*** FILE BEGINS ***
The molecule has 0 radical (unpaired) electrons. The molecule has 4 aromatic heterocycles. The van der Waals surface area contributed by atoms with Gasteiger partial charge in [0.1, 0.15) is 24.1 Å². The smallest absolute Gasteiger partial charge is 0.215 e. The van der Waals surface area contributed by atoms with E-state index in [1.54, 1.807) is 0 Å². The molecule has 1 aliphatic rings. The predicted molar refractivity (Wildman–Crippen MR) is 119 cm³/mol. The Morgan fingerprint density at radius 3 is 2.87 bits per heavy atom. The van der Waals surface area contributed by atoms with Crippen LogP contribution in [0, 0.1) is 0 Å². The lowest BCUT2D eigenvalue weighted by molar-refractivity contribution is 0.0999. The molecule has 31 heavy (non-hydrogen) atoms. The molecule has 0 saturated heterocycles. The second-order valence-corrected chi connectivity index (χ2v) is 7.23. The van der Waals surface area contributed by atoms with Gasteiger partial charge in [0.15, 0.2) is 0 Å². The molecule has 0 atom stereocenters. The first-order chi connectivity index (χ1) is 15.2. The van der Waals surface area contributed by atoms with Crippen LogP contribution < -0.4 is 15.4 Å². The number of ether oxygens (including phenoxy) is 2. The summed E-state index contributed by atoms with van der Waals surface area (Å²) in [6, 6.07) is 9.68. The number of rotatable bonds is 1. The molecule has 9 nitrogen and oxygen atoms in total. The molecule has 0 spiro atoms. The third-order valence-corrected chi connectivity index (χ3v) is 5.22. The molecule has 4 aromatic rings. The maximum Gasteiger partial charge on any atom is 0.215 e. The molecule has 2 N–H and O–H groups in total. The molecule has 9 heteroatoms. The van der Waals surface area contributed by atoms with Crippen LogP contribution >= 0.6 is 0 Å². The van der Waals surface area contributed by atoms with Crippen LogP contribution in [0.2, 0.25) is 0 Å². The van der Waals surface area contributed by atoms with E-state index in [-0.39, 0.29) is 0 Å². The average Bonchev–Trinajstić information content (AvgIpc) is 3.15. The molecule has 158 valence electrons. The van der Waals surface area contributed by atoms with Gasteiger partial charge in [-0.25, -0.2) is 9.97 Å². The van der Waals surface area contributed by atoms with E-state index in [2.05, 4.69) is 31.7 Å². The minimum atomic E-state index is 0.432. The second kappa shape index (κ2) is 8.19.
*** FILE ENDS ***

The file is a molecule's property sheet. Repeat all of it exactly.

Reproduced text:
The molecule has 0 radical (unpaired) electrons. The molecule has 4 aromatic heterocycles. The van der Waals surface area contributed by atoms with Gasteiger partial charge in [0.1, 0.15) is 24.1 Å². The smallest absolute Gasteiger partial charge is 0.215 e. The van der Waals surface area contributed by atoms with E-state index in [1.54, 1.807) is 0 Å². The molecule has 1 aliphatic rings. The predicted molar refractivity (Wildman–Crippen MR) is 119 cm³/mol. The Morgan fingerprint density at radius 3 is 2.87 bits per heavy atom. The van der Waals surface area contributed by atoms with Crippen LogP contribution in [0, 0.1) is 0 Å². The lowest BCUT2D eigenvalue weighted by molar-refractivity contribution is 0.0999. The molecule has 31 heavy (non-hydrogen) atoms. The molecule has 0 saturated heterocycles. The second-order valence-corrected chi connectivity index (χ2v) is 7.23. The van der Waals surface area contributed by atoms with Gasteiger partial charge in [0.15, 0.2) is 0 Å². The molecule has 0 atom stereocenters. The first-order chi connectivity index (χ1) is 15.2. The van der Waals surface area contributed by atoms with Crippen LogP contribution < -0.4 is 15.4 Å². The number of ether oxygens (including phenoxy) is 2. The summed E-state index contributed by atoms with van der Waals surface area (Å²) in [6, 6.07) is 9.68. The number of rotatable bonds is 1. The molecule has 9 nitrogen and oxygen atoms in total. The molecule has 0 spiro atoms. The third-order valence-corrected chi connectivity index (χ3v) is 5.22. The molecule has 4 aromatic rings. The maximum Gasteiger partial charge on any atom is 0.215 e. The molecule has 2 N–H and O–H groups in total. The molecule has 9 heteroatoms. The van der Waals surface area contributed by atoms with Crippen LogP contribution >= 0.6 is 0 Å². The van der Waals surface area contributed by atoms with Crippen LogP contribution in [0.2, 0.25) is 0 Å². The van der Waals surface area contributed by atoms with E-state index in [-0.39, 0.29) is 0 Å². The average Bonchev–Trinajstić information content (AvgIpc) is 3.15. The molecule has 158 valence electrons. The van der Waals surface area contributed by atoms with Gasteiger partial charge in [-0.25, -0.2) is 9.97 Å². The van der Waals surface area contributed by atoms with E-state index in [2.05, 4.69) is 31.7 Å². The minimum atomic E-state index is 0.432. The second kappa shape index (κ2) is 8.19.